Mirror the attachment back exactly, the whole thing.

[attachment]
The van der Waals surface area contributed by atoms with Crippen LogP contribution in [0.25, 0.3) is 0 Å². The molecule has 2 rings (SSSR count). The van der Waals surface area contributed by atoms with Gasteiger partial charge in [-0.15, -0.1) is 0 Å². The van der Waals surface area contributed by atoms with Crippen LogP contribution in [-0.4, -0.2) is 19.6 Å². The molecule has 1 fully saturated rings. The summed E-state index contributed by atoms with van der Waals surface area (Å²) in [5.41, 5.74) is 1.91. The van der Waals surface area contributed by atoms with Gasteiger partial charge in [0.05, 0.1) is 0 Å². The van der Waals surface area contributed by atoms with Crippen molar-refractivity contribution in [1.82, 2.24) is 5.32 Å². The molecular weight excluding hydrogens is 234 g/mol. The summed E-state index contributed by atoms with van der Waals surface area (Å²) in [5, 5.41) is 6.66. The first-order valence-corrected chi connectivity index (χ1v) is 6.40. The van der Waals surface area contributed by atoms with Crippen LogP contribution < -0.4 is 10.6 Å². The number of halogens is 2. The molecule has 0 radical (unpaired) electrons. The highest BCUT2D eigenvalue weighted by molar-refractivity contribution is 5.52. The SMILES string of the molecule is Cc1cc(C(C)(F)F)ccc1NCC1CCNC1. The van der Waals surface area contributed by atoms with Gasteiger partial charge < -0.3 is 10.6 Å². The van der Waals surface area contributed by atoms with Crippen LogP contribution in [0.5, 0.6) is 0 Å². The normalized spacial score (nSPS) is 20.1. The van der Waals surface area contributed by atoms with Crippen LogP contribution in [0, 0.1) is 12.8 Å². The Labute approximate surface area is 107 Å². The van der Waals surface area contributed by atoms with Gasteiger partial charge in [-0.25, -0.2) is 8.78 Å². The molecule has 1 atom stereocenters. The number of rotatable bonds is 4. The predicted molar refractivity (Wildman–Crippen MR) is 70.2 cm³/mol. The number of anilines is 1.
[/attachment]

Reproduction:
The van der Waals surface area contributed by atoms with Crippen LogP contribution in [0.25, 0.3) is 0 Å². The molecule has 2 rings (SSSR count). The van der Waals surface area contributed by atoms with Gasteiger partial charge in [-0.15, -0.1) is 0 Å². The van der Waals surface area contributed by atoms with Crippen LogP contribution in [-0.4, -0.2) is 19.6 Å². The molecule has 1 fully saturated rings. The summed E-state index contributed by atoms with van der Waals surface area (Å²) in [5.41, 5.74) is 1.91. The van der Waals surface area contributed by atoms with Gasteiger partial charge in [0.05, 0.1) is 0 Å². The van der Waals surface area contributed by atoms with Crippen molar-refractivity contribution in [1.82, 2.24) is 5.32 Å². The molecular weight excluding hydrogens is 234 g/mol. The summed E-state index contributed by atoms with van der Waals surface area (Å²) in [5, 5.41) is 6.66. The first-order valence-corrected chi connectivity index (χ1v) is 6.40. The van der Waals surface area contributed by atoms with Crippen LogP contribution < -0.4 is 10.6 Å². The number of halogens is 2. The molecule has 0 radical (unpaired) electrons. The highest BCUT2D eigenvalue weighted by molar-refractivity contribution is 5.52. The SMILES string of the molecule is Cc1cc(C(C)(F)F)ccc1NCC1CCNC1. The van der Waals surface area contributed by atoms with Gasteiger partial charge < -0.3 is 10.6 Å². The van der Waals surface area contributed by atoms with Crippen LogP contribution in [0.5, 0.6) is 0 Å². The normalized spacial score (nSPS) is 20.1. The van der Waals surface area contributed by atoms with Crippen LogP contribution in [0, 0.1) is 12.8 Å². The Labute approximate surface area is 107 Å². The van der Waals surface area contributed by atoms with Gasteiger partial charge in [-0.25, -0.2) is 8.78 Å². The molecule has 1 atom stereocenters. The number of rotatable bonds is 4. The predicted molar refractivity (Wildman–Crippen MR) is 70.2 cm³/mol. The number of anilines is 1.